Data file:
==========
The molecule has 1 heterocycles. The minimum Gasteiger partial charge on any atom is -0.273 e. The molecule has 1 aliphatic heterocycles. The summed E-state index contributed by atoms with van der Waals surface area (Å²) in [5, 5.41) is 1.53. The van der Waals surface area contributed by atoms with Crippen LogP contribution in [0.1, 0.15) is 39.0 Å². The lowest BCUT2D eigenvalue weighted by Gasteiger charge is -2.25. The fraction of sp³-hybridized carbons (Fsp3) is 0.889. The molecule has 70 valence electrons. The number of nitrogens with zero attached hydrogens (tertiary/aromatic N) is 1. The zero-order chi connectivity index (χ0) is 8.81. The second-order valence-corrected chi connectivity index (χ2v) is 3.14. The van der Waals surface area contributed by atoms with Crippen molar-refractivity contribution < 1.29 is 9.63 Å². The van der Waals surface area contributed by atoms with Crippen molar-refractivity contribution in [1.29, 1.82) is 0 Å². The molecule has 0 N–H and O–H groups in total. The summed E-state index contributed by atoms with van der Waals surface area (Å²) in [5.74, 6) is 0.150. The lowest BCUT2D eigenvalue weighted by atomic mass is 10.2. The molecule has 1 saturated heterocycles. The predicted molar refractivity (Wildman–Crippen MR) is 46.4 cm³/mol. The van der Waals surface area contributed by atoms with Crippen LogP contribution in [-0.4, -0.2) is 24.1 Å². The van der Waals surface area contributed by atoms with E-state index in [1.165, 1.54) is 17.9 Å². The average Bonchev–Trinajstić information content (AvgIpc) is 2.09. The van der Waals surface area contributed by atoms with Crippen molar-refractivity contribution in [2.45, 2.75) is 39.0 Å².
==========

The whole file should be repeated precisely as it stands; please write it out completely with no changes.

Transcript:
The molecule has 1 heterocycles. The minimum Gasteiger partial charge on any atom is -0.273 e. The molecule has 1 aliphatic heterocycles. The summed E-state index contributed by atoms with van der Waals surface area (Å²) in [5, 5.41) is 1.53. The van der Waals surface area contributed by atoms with Crippen LogP contribution in [0.1, 0.15) is 39.0 Å². The lowest BCUT2D eigenvalue weighted by Gasteiger charge is -2.25. The fraction of sp³-hybridized carbons (Fsp3) is 0.889. The molecule has 70 valence electrons. The number of nitrogens with zero attached hydrogens (tertiary/aromatic N) is 1. The zero-order chi connectivity index (χ0) is 8.81. The second-order valence-corrected chi connectivity index (χ2v) is 3.14. The van der Waals surface area contributed by atoms with Crippen molar-refractivity contribution < 1.29 is 9.63 Å². The van der Waals surface area contributed by atoms with Crippen molar-refractivity contribution in [1.29, 1.82) is 0 Å². The molecule has 0 N–H and O–H groups in total. The summed E-state index contributed by atoms with van der Waals surface area (Å²) in [5.74, 6) is 0.150. The lowest BCUT2D eigenvalue weighted by atomic mass is 10.2. The molecule has 1 saturated heterocycles. The predicted molar refractivity (Wildman–Crippen MR) is 46.4 cm³/mol. The van der Waals surface area contributed by atoms with Crippen LogP contribution in [-0.4, -0.2) is 24.1 Å². The van der Waals surface area contributed by atoms with E-state index in [1.165, 1.54) is 17.9 Å². The average Bonchev–Trinajstić information content (AvgIpc) is 2.09. The van der Waals surface area contributed by atoms with Crippen molar-refractivity contribution in [2.45, 2.75) is 39.0 Å².